Land & Conservation

Will Harris: Bluffton, Georgia

Enlightened Harris

photo: Peter Frank Edwards

Harris with his free-ranging cattle at White Oak Pastures, in Southwest Georgia.

There was no one-day 
epiphany,” says Will Harris, explaining, in a measured drawl, what prompted the radical makeover that has made his southwest Georgia farm, White Oak Pastures, a model of responsible land stewardship. “Things that excited me at twenty were less exciting to me at thirty, and started to be disgusting to me at forty.”

By the mid-1990s, Harris’s farm—started by his great-grandfather in 1866—had for decades used standard industrialized shortcuts for raising beef cattle: fattening calves in confinement with a diet of corn and soy, dosing them with hormones and antibiotics, and showering fields with chemical pesticides and synthetic fertilizer. But the better-food-through-chemistry approach increasingly stuck in Harris’s craw. “One of our core values has long been, you take care of the animals and the land and they’ll take care of you,” he says. “We weren’t doing as good a job at that as we could have.”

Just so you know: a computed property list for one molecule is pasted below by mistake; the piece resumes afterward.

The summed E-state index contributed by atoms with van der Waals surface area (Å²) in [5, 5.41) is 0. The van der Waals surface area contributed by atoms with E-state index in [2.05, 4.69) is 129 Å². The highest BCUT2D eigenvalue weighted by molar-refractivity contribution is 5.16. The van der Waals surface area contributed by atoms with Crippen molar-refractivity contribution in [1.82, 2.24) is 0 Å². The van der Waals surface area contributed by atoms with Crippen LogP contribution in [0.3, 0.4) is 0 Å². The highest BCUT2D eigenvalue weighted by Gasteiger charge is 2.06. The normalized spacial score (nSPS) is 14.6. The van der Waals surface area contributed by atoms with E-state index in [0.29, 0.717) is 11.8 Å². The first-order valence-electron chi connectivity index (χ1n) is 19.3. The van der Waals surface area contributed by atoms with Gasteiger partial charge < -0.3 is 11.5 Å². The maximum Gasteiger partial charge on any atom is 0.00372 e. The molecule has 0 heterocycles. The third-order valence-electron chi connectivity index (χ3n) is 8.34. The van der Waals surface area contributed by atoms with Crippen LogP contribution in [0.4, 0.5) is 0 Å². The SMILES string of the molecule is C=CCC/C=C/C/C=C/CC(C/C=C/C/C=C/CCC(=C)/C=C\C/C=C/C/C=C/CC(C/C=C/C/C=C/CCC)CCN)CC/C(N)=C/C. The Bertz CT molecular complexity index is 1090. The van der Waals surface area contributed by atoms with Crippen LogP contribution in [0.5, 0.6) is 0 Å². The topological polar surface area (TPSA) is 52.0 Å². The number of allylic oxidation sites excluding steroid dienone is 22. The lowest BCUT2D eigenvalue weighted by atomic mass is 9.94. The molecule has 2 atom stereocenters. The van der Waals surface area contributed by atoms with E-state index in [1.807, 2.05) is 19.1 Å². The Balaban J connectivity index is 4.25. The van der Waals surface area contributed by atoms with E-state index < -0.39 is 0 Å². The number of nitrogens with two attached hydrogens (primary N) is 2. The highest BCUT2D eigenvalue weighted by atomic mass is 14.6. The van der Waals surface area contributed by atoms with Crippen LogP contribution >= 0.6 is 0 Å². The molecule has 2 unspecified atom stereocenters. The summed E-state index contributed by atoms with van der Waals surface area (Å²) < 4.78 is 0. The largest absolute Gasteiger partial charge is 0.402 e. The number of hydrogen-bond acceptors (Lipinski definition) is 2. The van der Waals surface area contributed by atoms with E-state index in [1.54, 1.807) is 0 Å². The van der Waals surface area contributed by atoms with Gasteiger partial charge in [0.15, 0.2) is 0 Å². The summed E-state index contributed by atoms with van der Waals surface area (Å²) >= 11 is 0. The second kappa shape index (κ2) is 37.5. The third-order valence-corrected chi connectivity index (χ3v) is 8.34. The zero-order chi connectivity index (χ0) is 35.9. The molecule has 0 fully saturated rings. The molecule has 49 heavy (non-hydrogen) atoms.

So Harris began a gradual transformation to what he calls a “low-impact, softer, gentler 
kind of farming.” His cattle now graze freely
 in naturally fertilized pastures, alternating
 with sheep, chickens, and turkeys. He’s invest
ed in humane on-the-farm abattoirs, partially powered by solar panels. His seventy-five employees work on non-mechanized process
ing lines and take home organic heirloom produce grown on-site. And after many a steep learning curve, the farm is once again profitable, his grass-fed beef, lamb, and poultry sold at Whole Foods stores and through the farm’s website. All good reasons for Harris to feel a sense of pride at the end of each day. “I feel better here than I do anywhere else,” he says. “The more the place becomes the way I want it to be, the more I want to be here on it.”